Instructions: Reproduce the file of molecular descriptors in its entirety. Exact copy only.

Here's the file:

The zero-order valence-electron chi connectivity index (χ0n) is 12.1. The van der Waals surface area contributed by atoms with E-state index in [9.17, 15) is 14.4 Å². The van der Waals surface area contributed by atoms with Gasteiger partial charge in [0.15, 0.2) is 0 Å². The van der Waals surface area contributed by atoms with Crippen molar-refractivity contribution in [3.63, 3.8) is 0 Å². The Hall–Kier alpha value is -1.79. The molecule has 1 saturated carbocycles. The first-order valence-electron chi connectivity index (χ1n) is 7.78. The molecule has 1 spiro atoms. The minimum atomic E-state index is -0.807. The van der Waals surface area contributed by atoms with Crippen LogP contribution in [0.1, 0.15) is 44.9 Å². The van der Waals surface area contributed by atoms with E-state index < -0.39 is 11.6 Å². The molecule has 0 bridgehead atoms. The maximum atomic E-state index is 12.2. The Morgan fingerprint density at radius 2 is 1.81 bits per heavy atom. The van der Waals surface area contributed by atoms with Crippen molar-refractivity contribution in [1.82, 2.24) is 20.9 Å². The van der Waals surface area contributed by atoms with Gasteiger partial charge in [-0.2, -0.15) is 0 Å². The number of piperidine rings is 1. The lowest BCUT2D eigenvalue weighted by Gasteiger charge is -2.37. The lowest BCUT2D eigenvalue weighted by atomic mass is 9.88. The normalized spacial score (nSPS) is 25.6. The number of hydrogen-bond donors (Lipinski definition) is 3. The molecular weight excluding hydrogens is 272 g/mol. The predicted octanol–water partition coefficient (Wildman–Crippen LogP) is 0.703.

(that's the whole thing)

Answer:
The zero-order valence-electron chi connectivity index (χ0n) is 12.1. The van der Waals surface area contributed by atoms with E-state index in [9.17, 15) is 14.4 Å². The van der Waals surface area contributed by atoms with Gasteiger partial charge in [0.15, 0.2) is 0 Å². The van der Waals surface area contributed by atoms with Crippen molar-refractivity contribution in [3.63, 3.8) is 0 Å². The Hall–Kier alpha value is -1.79. The molecule has 1 saturated carbocycles. The first-order valence-electron chi connectivity index (χ1n) is 7.78. The molecule has 1 spiro atoms. The minimum atomic E-state index is -0.807. The van der Waals surface area contributed by atoms with Crippen LogP contribution in [0.1, 0.15) is 44.9 Å². The van der Waals surface area contributed by atoms with E-state index < -0.39 is 11.6 Å². The molecule has 0 bridgehead atoms. The maximum atomic E-state index is 12.2. The Morgan fingerprint density at radius 2 is 1.81 bits per heavy atom. The van der Waals surface area contributed by atoms with Crippen molar-refractivity contribution in [1.82, 2.24) is 20.9 Å². The van der Waals surface area contributed by atoms with Gasteiger partial charge in [-0.2, -0.15) is 0 Å². The number of piperidine rings is 1. The lowest BCUT2D eigenvalue weighted by Gasteiger charge is -2.37. The lowest BCUT2D eigenvalue weighted by atomic mass is 9.88. The normalized spacial score (nSPS) is 25.6. The number of hydrogen-bond donors (Lipinski definition) is 3. The molecular weight excluding hydrogens is 272 g/mol. The predicted octanol–water partition coefficient (Wildman–Crippen LogP) is 0.703.